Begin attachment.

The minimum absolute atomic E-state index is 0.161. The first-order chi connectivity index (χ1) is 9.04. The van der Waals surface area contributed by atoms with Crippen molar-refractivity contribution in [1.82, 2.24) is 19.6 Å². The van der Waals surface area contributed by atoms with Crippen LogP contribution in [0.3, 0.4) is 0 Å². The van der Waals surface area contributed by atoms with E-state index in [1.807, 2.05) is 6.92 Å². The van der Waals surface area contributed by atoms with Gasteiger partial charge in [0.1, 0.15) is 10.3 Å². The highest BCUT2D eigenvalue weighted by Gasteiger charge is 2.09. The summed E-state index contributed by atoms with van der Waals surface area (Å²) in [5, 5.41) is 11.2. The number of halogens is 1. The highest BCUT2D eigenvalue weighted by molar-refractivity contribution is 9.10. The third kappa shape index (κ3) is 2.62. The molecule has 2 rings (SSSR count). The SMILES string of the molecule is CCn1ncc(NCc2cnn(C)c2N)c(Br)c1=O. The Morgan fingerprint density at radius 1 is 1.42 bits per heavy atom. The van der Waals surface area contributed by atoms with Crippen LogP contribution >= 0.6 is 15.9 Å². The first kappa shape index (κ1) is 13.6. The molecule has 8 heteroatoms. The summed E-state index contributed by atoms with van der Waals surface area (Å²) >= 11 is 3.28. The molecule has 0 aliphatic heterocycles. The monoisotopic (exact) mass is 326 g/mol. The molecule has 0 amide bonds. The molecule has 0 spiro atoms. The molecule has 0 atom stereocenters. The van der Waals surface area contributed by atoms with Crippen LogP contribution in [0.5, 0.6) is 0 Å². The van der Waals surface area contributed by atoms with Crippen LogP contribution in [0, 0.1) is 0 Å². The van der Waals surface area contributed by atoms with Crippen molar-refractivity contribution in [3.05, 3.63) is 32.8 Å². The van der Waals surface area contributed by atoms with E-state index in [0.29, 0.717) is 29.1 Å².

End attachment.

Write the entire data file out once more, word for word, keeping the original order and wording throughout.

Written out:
The minimum absolute atomic E-state index is 0.161. The first-order chi connectivity index (χ1) is 9.04. The van der Waals surface area contributed by atoms with Crippen molar-refractivity contribution in [1.82, 2.24) is 19.6 Å². The van der Waals surface area contributed by atoms with Crippen LogP contribution in [0.3, 0.4) is 0 Å². The van der Waals surface area contributed by atoms with E-state index in [1.807, 2.05) is 6.92 Å². The van der Waals surface area contributed by atoms with Gasteiger partial charge in [0.1, 0.15) is 10.3 Å². The highest BCUT2D eigenvalue weighted by Gasteiger charge is 2.09. The summed E-state index contributed by atoms with van der Waals surface area (Å²) in [5, 5.41) is 11.2. The number of halogens is 1. The highest BCUT2D eigenvalue weighted by molar-refractivity contribution is 9.10. The third kappa shape index (κ3) is 2.62. The molecule has 2 rings (SSSR count). The SMILES string of the molecule is CCn1ncc(NCc2cnn(C)c2N)c(Br)c1=O. The Morgan fingerprint density at radius 1 is 1.42 bits per heavy atom. The van der Waals surface area contributed by atoms with Crippen LogP contribution >= 0.6 is 15.9 Å². The first kappa shape index (κ1) is 13.6. The molecule has 8 heteroatoms. The summed E-state index contributed by atoms with van der Waals surface area (Å²) >= 11 is 3.28. The molecule has 0 aliphatic heterocycles. The monoisotopic (exact) mass is 326 g/mol. The molecule has 0 amide bonds. The molecule has 0 spiro atoms. The molecule has 0 atom stereocenters. The van der Waals surface area contributed by atoms with Crippen LogP contribution in [0.5, 0.6) is 0 Å². The van der Waals surface area contributed by atoms with Crippen LogP contribution in [0, 0.1) is 0 Å². The van der Waals surface area contributed by atoms with Crippen molar-refractivity contribution in [3.05, 3.63) is 32.8 Å². The van der Waals surface area contributed by atoms with E-state index in [0.29, 0.717) is 29.1 Å².